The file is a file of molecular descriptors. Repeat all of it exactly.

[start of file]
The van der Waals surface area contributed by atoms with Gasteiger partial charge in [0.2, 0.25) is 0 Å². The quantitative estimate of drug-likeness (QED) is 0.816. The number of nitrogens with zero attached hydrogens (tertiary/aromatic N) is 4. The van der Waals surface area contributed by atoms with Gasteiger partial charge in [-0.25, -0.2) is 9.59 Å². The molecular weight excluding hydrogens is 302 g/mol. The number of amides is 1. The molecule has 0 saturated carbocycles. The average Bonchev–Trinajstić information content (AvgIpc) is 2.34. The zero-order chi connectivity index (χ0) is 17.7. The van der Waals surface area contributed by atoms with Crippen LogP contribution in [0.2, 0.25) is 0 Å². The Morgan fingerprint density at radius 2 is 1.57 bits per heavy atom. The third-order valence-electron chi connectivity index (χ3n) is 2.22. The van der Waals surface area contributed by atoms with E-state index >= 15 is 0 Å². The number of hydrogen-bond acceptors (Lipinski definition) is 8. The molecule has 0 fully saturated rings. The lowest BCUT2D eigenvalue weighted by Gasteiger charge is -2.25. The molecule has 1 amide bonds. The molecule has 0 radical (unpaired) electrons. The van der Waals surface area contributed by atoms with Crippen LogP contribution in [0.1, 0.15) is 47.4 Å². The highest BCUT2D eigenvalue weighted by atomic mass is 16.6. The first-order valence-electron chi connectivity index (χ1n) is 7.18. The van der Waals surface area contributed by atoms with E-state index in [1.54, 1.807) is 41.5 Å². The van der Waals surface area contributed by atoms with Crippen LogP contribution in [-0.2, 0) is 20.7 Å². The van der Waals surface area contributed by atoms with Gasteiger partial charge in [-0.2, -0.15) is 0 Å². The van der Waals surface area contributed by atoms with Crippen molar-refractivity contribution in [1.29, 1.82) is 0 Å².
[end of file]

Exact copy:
The van der Waals surface area contributed by atoms with Gasteiger partial charge in [0.2, 0.25) is 0 Å². The quantitative estimate of drug-likeness (QED) is 0.816. The number of nitrogens with zero attached hydrogens (tertiary/aromatic N) is 4. The van der Waals surface area contributed by atoms with Gasteiger partial charge in [-0.25, -0.2) is 9.59 Å². The molecular weight excluding hydrogens is 302 g/mol. The number of amides is 1. The molecule has 0 saturated carbocycles. The average Bonchev–Trinajstić information content (AvgIpc) is 2.34. The zero-order chi connectivity index (χ0) is 17.7. The van der Waals surface area contributed by atoms with Crippen LogP contribution in [0.2, 0.25) is 0 Å². The Morgan fingerprint density at radius 2 is 1.57 bits per heavy atom. The third-order valence-electron chi connectivity index (χ3n) is 2.22. The van der Waals surface area contributed by atoms with E-state index >= 15 is 0 Å². The number of hydrogen-bond acceptors (Lipinski definition) is 8. The molecule has 0 fully saturated rings. The lowest BCUT2D eigenvalue weighted by Gasteiger charge is -2.25. The molecule has 1 amide bonds. The molecule has 0 radical (unpaired) electrons. The van der Waals surface area contributed by atoms with Crippen LogP contribution in [0.1, 0.15) is 47.4 Å². The highest BCUT2D eigenvalue weighted by atomic mass is 16.6. The first-order valence-electron chi connectivity index (χ1n) is 7.18. The van der Waals surface area contributed by atoms with E-state index in [1.54, 1.807) is 41.5 Å². The van der Waals surface area contributed by atoms with Crippen LogP contribution in [-0.2, 0) is 20.7 Å². The van der Waals surface area contributed by atoms with Gasteiger partial charge in [-0.2, -0.15) is 0 Å². The van der Waals surface area contributed by atoms with Crippen molar-refractivity contribution in [1.29, 1.82) is 0 Å².